The US Food and Drug Administration (FDA) approved a new type of therapy for triple-negative breast cancer that has spread to other parts of the body and hasn’t responded to other treatments. Triple-negative breast cancer is called that because the cancer cells don’t have estrogen or progesterone receptors and also don’t make too much of the protein called HER2. It has few treatment options and tends to grow and spread faster than other types of breast cancer.
Trodelvy (sacituzumab govitecan-hziy) is a type of targeted therapy called an antibody drug conjugate. It works by delivering a chemotherapy drug directly to the cancer cell which keeps it from growing and spreading. Evidence shows it can help people with metastatic triple-negative breast cancer, who have already received at least 2 other therapies.
The FDA based its approval of the drug on a clinical trial of 108 people that measured the overall response rate, the number of people whose tumors shrank by a certain amount. The drug was given through an intravenous (IV) infusion once a week for 2 weeks, with a break during the third week before starting again. The overall response rate was 33%, one-third of the patients. The improvement lasted for an average of 7.7 months. Of those who got better with Trodelvy, a little over half (55%) continued to have a response for 6 months or more and about 16% maintained their response for a year or more.
The most common side effects were nausea, vomiting, low red or white blood cells, diarrhea, constipation, fatigue, hair loss, loss of appetite, rash, and abdominal pain.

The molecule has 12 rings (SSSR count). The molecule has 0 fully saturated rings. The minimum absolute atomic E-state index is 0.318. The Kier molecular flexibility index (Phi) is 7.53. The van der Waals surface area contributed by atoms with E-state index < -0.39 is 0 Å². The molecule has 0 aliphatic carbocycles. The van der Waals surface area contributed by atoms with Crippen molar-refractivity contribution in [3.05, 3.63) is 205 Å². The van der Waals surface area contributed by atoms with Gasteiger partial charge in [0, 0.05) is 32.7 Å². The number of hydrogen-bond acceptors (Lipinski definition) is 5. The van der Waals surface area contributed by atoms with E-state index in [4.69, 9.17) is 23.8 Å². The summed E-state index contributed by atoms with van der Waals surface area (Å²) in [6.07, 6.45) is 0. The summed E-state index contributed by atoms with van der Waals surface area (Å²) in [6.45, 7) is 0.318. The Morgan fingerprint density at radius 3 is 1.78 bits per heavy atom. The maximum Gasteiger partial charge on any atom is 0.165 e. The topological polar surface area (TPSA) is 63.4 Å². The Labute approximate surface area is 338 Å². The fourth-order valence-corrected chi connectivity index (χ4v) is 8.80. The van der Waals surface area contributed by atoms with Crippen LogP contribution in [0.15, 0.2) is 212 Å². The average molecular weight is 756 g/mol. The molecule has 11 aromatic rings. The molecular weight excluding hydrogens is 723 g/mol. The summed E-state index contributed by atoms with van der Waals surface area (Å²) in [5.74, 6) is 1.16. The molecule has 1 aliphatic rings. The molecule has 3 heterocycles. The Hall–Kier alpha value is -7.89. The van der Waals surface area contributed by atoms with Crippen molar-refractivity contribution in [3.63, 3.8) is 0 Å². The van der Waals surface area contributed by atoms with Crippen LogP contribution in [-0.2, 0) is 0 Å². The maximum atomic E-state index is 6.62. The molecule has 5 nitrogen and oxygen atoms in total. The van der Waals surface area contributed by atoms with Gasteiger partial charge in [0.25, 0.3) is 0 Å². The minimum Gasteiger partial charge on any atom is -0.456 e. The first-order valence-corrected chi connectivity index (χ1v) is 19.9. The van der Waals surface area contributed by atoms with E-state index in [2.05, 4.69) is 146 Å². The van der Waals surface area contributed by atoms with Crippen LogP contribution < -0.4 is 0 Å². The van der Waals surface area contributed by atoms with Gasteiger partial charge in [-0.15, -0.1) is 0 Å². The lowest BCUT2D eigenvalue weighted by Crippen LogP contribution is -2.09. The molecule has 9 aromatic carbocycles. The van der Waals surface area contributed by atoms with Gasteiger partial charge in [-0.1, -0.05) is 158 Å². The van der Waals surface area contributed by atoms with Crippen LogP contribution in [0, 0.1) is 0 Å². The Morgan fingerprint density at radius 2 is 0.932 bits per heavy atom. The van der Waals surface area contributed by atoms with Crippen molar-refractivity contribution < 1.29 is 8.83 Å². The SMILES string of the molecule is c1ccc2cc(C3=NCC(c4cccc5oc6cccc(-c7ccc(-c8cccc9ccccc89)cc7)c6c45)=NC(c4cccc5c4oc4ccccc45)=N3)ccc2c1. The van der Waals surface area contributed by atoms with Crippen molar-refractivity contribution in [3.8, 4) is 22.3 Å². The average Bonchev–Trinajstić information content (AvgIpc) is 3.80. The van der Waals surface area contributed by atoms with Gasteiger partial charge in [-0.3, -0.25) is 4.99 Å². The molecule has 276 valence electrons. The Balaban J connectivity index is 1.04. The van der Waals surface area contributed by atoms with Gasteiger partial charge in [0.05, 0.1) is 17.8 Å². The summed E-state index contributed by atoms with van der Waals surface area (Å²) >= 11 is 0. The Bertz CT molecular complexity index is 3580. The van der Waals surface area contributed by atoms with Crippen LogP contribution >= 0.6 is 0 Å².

Trodelvy comes with a boxed warning about the possibility of very low blood cell counts and severe diarrhea. Doctors should check patients for these side effects as well as allergic reactions and infusion-related reactions. If needed, doctors should treat patients for these side effects, lower the dose of the drug, or even consider stopping it.
Women who are pregnant should not take Trodelvy because it may harm a fetus or newborn baby. Women of reproductive age should use birth control while taking Trodelvy and continue for 6 months after the last dose. Men who are getting Trodelvy and who have a female partner of reproductive age should also use birth control while on the medicine and for 3 months after the last dose.
The FDA approved Trodelvy using several approaches designed to make drugs for serious diseases available to patients faster: accelerated approval, breakthrough therapy, priority review, and fast track designation. Another clinical trial will be required to confirm the results.
Trodelvy is marketed by Immunomedics, Inc.
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